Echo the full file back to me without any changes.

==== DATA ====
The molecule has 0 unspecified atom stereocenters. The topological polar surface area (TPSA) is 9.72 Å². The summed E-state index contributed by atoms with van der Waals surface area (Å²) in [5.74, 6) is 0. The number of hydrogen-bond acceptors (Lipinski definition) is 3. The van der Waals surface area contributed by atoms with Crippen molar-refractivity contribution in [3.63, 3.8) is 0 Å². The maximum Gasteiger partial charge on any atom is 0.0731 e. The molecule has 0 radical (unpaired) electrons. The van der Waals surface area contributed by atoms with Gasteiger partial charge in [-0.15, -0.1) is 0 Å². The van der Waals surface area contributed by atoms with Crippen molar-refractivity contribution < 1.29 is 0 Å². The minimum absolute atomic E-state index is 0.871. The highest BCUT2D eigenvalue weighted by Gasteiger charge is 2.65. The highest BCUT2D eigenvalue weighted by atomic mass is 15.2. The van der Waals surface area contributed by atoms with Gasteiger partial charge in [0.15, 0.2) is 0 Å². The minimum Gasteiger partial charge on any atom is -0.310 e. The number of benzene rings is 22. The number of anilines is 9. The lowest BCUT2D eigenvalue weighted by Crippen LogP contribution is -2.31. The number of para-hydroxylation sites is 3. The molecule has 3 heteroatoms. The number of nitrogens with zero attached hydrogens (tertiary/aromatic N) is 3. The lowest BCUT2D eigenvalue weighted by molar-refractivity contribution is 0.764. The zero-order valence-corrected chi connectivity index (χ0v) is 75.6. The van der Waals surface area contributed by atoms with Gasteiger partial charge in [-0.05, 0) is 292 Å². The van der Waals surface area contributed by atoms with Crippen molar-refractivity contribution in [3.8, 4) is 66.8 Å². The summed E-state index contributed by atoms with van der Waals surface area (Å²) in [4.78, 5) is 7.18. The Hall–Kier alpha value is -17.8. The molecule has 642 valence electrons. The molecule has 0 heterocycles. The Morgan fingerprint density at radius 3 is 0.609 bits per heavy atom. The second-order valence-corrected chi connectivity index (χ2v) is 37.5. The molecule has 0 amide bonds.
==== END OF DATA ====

The molecule has 0 unspecified atom stereocenters. The topological polar surface area (TPSA) is 9.72 Å². The summed E-state index contributed by atoms with van der Waals surface area (Å²) in [5.74, 6) is 0. The number of hydrogen-bond acceptors (Lipinski definition) is 3. The van der Waals surface area contributed by atoms with Crippen molar-refractivity contribution in [3.63, 3.8) is 0 Å². The maximum Gasteiger partial charge on any atom is 0.0731 e. The molecule has 0 radical (unpaired) electrons. The van der Waals surface area contributed by atoms with Gasteiger partial charge in [-0.15, -0.1) is 0 Å². The van der Waals surface area contributed by atoms with Crippen molar-refractivity contribution < 1.29 is 0 Å². The minimum absolute atomic E-state index is 0.871. The highest BCUT2D eigenvalue weighted by Gasteiger charge is 2.65. The highest BCUT2D eigenvalue weighted by atomic mass is 15.2. The van der Waals surface area contributed by atoms with Gasteiger partial charge in [0.15, 0.2) is 0 Å². The minimum Gasteiger partial charge on any atom is -0.310 e. The number of benzene rings is 22. The number of anilines is 9. The lowest BCUT2D eigenvalue weighted by Crippen LogP contribution is -2.31. The number of para-hydroxylation sites is 3. The molecule has 3 heteroatoms. The number of nitrogens with zero attached hydrogens (tertiary/aromatic N) is 3. The lowest BCUT2D eigenvalue weighted by molar-refractivity contribution is 0.764. The zero-order valence-corrected chi connectivity index (χ0v) is 75.6. The van der Waals surface area contributed by atoms with Gasteiger partial charge in [-0.05, 0) is 292 Å². The van der Waals surface area contributed by atoms with Crippen molar-refractivity contribution in [3.8, 4) is 66.8 Å². The summed E-state index contributed by atoms with van der Waals surface area (Å²) in [4.78, 5) is 7.18. The Hall–Kier alpha value is -17.8. The molecule has 642 valence electrons. The molecule has 0 heterocycles. The Morgan fingerprint density at radius 3 is 0.609 bits per heavy atom. The second-order valence-corrected chi connectivity index (χ2v) is 37.5. The molecule has 0 amide bonds.